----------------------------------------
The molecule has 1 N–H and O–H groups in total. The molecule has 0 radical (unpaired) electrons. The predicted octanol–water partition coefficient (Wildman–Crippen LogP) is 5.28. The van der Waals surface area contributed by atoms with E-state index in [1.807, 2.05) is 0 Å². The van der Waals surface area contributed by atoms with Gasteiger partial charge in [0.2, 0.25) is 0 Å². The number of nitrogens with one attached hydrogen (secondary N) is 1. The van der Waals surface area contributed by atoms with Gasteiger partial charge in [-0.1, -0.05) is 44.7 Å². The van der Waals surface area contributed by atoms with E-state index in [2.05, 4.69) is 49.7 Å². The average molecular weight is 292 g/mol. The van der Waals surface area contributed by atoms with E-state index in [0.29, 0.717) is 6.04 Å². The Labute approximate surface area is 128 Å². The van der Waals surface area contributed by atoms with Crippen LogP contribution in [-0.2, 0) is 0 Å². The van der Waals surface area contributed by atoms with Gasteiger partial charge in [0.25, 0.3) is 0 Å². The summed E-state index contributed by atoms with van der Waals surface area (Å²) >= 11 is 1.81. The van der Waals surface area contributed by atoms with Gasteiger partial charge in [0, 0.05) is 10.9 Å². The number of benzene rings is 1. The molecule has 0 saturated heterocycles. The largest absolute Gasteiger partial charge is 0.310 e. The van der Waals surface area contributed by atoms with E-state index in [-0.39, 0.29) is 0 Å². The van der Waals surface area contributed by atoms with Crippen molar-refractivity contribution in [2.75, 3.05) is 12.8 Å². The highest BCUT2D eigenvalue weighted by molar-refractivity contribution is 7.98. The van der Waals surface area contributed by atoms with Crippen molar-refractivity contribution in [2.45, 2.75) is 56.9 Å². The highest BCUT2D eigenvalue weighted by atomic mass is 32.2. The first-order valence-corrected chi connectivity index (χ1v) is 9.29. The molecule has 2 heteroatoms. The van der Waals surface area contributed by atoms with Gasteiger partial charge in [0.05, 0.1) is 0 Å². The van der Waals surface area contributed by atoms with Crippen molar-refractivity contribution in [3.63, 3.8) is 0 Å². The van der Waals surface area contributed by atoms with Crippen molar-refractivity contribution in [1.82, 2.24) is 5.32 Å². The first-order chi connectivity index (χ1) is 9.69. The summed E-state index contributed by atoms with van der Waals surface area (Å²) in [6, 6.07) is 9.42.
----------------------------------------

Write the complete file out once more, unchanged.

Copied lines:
The molecule has 1 N–H and O–H groups in total. The molecule has 0 radical (unpaired) electrons. The predicted octanol–water partition coefficient (Wildman–Crippen LogP) is 5.28. The van der Waals surface area contributed by atoms with E-state index in [1.807, 2.05) is 0 Å². The van der Waals surface area contributed by atoms with Gasteiger partial charge in [0.2, 0.25) is 0 Å². The number of nitrogens with one attached hydrogen (secondary N) is 1. The van der Waals surface area contributed by atoms with Gasteiger partial charge in [-0.1, -0.05) is 44.7 Å². The van der Waals surface area contributed by atoms with E-state index in [2.05, 4.69) is 49.7 Å². The average molecular weight is 292 g/mol. The van der Waals surface area contributed by atoms with E-state index in [0.29, 0.717) is 6.04 Å². The Labute approximate surface area is 128 Å². The van der Waals surface area contributed by atoms with Crippen LogP contribution in [-0.2, 0) is 0 Å². The van der Waals surface area contributed by atoms with Gasteiger partial charge in [0.25, 0.3) is 0 Å². The summed E-state index contributed by atoms with van der Waals surface area (Å²) >= 11 is 1.81. The van der Waals surface area contributed by atoms with Gasteiger partial charge in [0, 0.05) is 10.9 Å². The number of benzene rings is 1. The molecule has 0 saturated heterocycles. The largest absolute Gasteiger partial charge is 0.310 e. The van der Waals surface area contributed by atoms with E-state index in [-0.39, 0.29) is 0 Å². The van der Waals surface area contributed by atoms with Crippen molar-refractivity contribution in [2.75, 3.05) is 12.8 Å². The highest BCUT2D eigenvalue weighted by molar-refractivity contribution is 7.98. The van der Waals surface area contributed by atoms with Crippen molar-refractivity contribution in [2.45, 2.75) is 56.9 Å². The highest BCUT2D eigenvalue weighted by atomic mass is 32.2. The first-order valence-corrected chi connectivity index (χ1v) is 9.29. The molecule has 2 heteroatoms. The van der Waals surface area contributed by atoms with Gasteiger partial charge in [0.05, 0.1) is 0 Å². The van der Waals surface area contributed by atoms with Crippen molar-refractivity contribution in [3.63, 3.8) is 0 Å². The van der Waals surface area contributed by atoms with Crippen molar-refractivity contribution in [1.82, 2.24) is 5.32 Å². The first-order chi connectivity index (χ1) is 9.69. The summed E-state index contributed by atoms with van der Waals surface area (Å²) in [6, 6.07) is 9.42.